Chicago And Fourteen Other US Cities In Nine States Get Funding To Make Train Stations Accessible
If you live in a major metropolitan city anywhere in the world, you probably rely on public transportation like trains and buses to move around in the city. For the most part, public transit is convenient, however, there are many documented instances where issues with bus and train stations, especially the ones with underground or elevated platforms, can be the source of frustration, helplessness and turmoil for senior and disabled community members. Issues like broken or absent elevators, missing automatic door openers, doors not wide enough for wheelchairs to pas through are a few that come to mind.
Fixing these issues is not possible overnight and usually requires budget approvals and jumping through lengthy bureaucratic hoops. When decisions are indeed made to fix accessibility related issues though, it’s time to rejoice – not just because it’s a potential win for the disabled community but it’s also an opportunity for citizens and activists to make sure these projects are actually successfully completed – setting examples for other cities and transit authorities to follow suit. Recently, the Federal Transit Administration announced 15 different accessibility projects to make train stations accessible in IL, CT, MA, MD, NJ, NY, OH, PA, and WA by investing $686,000,000 to make stations ADA accessible.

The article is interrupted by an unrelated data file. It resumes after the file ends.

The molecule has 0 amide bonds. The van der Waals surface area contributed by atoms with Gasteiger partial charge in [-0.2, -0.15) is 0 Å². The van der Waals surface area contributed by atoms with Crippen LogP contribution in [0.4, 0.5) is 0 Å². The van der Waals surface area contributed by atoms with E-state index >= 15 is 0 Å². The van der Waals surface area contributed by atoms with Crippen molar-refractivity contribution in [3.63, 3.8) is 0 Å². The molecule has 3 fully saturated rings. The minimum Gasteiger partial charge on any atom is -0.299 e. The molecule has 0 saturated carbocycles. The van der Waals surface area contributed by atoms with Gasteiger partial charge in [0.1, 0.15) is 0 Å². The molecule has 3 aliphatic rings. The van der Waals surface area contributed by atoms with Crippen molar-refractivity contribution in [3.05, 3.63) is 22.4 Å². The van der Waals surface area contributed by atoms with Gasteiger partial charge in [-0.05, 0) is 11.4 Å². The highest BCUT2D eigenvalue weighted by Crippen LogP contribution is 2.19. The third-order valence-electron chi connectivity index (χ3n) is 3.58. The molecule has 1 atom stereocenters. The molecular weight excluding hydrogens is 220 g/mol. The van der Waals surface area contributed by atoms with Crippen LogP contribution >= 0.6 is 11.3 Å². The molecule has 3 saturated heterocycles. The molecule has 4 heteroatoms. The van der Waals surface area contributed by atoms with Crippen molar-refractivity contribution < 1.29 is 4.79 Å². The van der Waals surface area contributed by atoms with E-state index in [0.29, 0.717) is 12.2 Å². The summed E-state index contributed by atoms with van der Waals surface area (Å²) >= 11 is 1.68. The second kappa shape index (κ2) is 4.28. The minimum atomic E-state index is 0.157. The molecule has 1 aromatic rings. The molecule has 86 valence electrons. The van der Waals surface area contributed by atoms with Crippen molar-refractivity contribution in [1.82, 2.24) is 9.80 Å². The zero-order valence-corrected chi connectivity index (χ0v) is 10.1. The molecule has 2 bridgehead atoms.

If you live in Chicago (like me!) and commute to and from the University of Chicago/ Hyde Park area, you will be pleased to know that Metra, one of the two local train systems was recently awarded an infrastructure grant of by the Federal Transit Administration to make the 59th Street Metro station accessible and reopen a long closed entrance. For those not familiar with the area, the 59th St Metra station is really close to several buildings in the University of Chicago campus. This grant is meant to meet the American with Disabilities Act requirements and will enhance the station’s accessibility amenities by installing elevators at entrances, relocate stairs, widen doors, and install button activated openers. A design for the renovation is expected to be completed sometime in 2023, soon to be followed by construction that is expected to be finished in 2025.
This should provide significant convenience to disabled commuters to and from University of Chicago since the closest accessible station, 55th-56th-57th St, is half a mile north to it.
The 59th St Metra Station is not the only one getting revamped though. The 95th St Metra station, which services Chicago State University, is also getting 29 million dollars to make it fully ADA accessible by installing elevators, reconstructing the platform, adding a pedestrian tunnel and pathways to transit connections, and replacing audio and visual communication displays for ADA accessibility.
If you are interested in learning more about Metra accessibility initiatives, check out their accessibility webpage. There is also an option to join their ADA Advisory committee if that interests you.
The Federal Transit Administration’s All Stations Accessible Program makes funding available to repair, improve, remodel, retrofit, or relocate infrastructure within stations, especially as part of the new Bipartisan Infrastructure Law. Keep an eye on their website for future funding and other accessibility related announcements. If you are outside of the US, does your country have a similar administration or program that takes initiatives to make public transit accessible?
Source: Block Club Chicago
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